BETHLEHEM -- The twenty-something Palestinians gathered here at a cultural center were born in the Dheisheh Camp, as were their parents and quite possibly their grandparents, too. But they are regarded by themselves and by their fellow Palestinians as refugees, victims of the 1948 war that led to the creation of the State of Israel, and as the people who await the day they can return to their homes.
For many, it is not an easy burden to carry. Getting on with their lives and improving their surroundings open them to accusations that they are surrendering their status and undermining the Palestinian quest for statehood.
Now, the United Nations Relief and Works Agency (UNRWA), the agency responsible for providing services to Dheisheh and other refugee camps, is providing a place where they can explore their identity, learn their rights and weigh their options for the future.
Dubbed “Campus in Camp,” it now counts just 16 students, but it could be a groundbreaking academic endeavor that radically changes the way Palestinians cope with their refugee status.
“I started to discover who I am and where I was headed as a refugee under international law. We are starting to think about what we want, what Palestine should be and what is the reality that will take us there,” Aysar Al-Safei, one of the students, told The Media Line. “I had a lot of questions. To be honest, Campus in Camp became my space, the place where I can do and can say everything I want without fearing limits.”
Some 700,000 Palestinians fled their homes in the fighting that followed the establishment of Israel in 1948, and their descendents aim to return. Their number today is subject to controversy, but UNWRA estimates that about five million Palestinians qualify under its definition of refugee for its services today.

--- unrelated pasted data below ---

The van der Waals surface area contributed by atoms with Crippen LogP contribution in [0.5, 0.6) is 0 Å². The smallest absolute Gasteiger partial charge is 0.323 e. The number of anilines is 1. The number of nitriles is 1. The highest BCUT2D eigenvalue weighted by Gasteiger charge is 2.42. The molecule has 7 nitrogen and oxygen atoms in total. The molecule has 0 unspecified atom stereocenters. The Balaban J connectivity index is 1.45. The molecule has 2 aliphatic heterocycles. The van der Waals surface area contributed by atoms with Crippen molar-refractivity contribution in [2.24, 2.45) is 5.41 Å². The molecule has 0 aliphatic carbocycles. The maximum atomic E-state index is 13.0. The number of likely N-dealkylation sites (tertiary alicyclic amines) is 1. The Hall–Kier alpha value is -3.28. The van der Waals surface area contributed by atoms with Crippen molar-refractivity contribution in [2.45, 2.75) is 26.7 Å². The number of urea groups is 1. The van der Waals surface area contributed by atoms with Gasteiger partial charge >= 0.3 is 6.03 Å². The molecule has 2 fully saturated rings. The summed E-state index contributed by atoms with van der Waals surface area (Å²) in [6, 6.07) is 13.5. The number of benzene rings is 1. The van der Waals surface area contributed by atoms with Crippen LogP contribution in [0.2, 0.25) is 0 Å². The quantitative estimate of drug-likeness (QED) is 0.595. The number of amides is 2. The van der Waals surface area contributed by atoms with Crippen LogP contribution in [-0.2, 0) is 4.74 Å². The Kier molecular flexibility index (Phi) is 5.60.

Their history has left the next generations feeling disconnected, with no place they can call home and challenged about how they should navigate their future. “We meet here to decide what are refugees supposed to do,” Qussay Abu Aker, 26, a business administration student who is part of the core group in Dheisheh’s college, told The Media Line.
Campus in Camp Director Alessandro Petti, an urban studies instructor at nearby Al-Quds University, says their first sessions were dedicated to “unlearning” what they had been taught in order to open their minds to creative thinking.
Critics of UNWRA’s programs assert that they serve to perpetuate refugee status by leaving them as wards of the UN in camps like Dheisheh that over the decades have evolved into makeshift towns. Many of the 1948-era Palestinians have found new homes in Jordan, Syria and Lebanon, and Israel says the majority of the rest will have to do the same because letting them back would effectively bring an end to the Jewish state. They argue that there should be no refugee issue at all after 64 years.
The Campus in Camp is a joint initiative of UNRWA and Deutsche Gesellschaft für Internationale Zusammenarbeit (GIZ), a German agency that operates programs for the Berlin government around the world.
Campus in Camp is part of the greater project to renovate UNRWA-assisted refugee camps in the West Bank, Gaza Strip, Jordan and Lebanon. An initial five-million euro ($6.6 million) donation in 2007 from Germany was used to map out the renovation plans and an additional 14.5 million euros ($19 million) was allocated for five years to implement them.